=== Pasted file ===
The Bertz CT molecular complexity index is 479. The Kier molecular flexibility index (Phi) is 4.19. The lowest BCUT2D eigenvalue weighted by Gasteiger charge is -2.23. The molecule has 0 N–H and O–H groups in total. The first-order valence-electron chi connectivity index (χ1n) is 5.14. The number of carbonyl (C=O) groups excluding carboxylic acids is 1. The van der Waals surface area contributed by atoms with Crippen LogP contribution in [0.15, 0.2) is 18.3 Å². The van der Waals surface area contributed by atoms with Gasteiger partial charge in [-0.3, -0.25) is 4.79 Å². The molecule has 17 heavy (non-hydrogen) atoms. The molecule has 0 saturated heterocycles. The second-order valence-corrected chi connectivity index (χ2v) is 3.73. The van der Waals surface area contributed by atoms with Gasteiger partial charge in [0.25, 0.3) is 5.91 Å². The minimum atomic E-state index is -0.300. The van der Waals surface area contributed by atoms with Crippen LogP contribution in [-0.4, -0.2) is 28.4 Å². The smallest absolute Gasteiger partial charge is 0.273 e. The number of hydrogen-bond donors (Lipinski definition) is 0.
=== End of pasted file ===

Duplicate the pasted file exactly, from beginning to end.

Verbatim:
The Bertz CT molecular complexity index is 479. The Kier molecular flexibility index (Phi) is 4.19. The lowest BCUT2D eigenvalue weighted by Gasteiger charge is -2.23. The molecule has 0 N–H and O–H groups in total. The first-order valence-electron chi connectivity index (χ1n) is 5.14. The number of carbonyl (C=O) groups excluding carboxylic acids is 1. The van der Waals surface area contributed by atoms with Crippen LogP contribution in [0.15, 0.2) is 18.3 Å². The van der Waals surface area contributed by atoms with Gasteiger partial charge in [-0.3, -0.25) is 4.79 Å². The molecule has 17 heavy (non-hydrogen) atoms. The molecule has 0 saturated heterocycles. The second-order valence-corrected chi connectivity index (χ2v) is 3.73. The van der Waals surface area contributed by atoms with Gasteiger partial charge in [0.25, 0.3) is 5.91 Å². The minimum atomic E-state index is -0.300. The van der Waals surface area contributed by atoms with Crippen LogP contribution in [-0.4, -0.2) is 28.4 Å². The smallest absolute Gasteiger partial charge is 0.273 e. The number of hydrogen-bond donors (Lipinski definition) is 0.